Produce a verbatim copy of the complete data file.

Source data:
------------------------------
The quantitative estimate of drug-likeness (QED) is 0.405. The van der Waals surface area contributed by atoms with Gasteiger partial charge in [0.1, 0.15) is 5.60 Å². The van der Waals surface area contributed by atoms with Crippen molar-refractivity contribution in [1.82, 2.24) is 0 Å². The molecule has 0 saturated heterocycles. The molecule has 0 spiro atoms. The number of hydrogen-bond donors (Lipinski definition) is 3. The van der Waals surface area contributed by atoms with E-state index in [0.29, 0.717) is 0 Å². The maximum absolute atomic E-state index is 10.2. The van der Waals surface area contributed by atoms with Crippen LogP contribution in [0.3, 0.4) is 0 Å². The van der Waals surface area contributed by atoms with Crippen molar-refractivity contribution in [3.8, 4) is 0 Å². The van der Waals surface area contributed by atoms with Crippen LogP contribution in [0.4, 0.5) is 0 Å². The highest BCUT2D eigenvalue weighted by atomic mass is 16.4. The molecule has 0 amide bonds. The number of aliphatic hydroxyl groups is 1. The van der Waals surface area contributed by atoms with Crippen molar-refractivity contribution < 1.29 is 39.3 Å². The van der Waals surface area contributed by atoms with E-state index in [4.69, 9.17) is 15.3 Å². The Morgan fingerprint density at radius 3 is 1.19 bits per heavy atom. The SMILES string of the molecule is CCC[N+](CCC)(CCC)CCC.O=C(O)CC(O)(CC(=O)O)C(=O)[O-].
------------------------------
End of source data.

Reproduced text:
The quantitative estimate of drug-likeness (QED) is 0.405. The van der Waals surface area contributed by atoms with Gasteiger partial charge in [0.1, 0.15) is 5.60 Å². The van der Waals surface area contributed by atoms with Crippen molar-refractivity contribution in [1.82, 2.24) is 0 Å². The molecule has 0 saturated heterocycles. The molecule has 0 spiro atoms. The number of hydrogen-bond donors (Lipinski definition) is 3. The van der Waals surface area contributed by atoms with E-state index in [0.29, 0.717) is 0 Å². The maximum absolute atomic E-state index is 10.2. The van der Waals surface area contributed by atoms with Crippen LogP contribution in [0.3, 0.4) is 0 Å². The van der Waals surface area contributed by atoms with Crippen molar-refractivity contribution in [3.8, 4) is 0 Å². The van der Waals surface area contributed by atoms with Crippen LogP contribution in [0.4, 0.5) is 0 Å². The highest BCUT2D eigenvalue weighted by atomic mass is 16.4. The molecule has 0 amide bonds. The number of aliphatic hydroxyl groups is 1. The van der Waals surface area contributed by atoms with Crippen molar-refractivity contribution < 1.29 is 39.3 Å². The van der Waals surface area contributed by atoms with E-state index in [4.69, 9.17) is 15.3 Å². The Morgan fingerprint density at radius 3 is 1.19 bits per heavy atom. The SMILES string of the molecule is CCC[N+](CCC)(CCC)CCC.O=C(O)CC(O)(CC(=O)O)C(=O)[O-].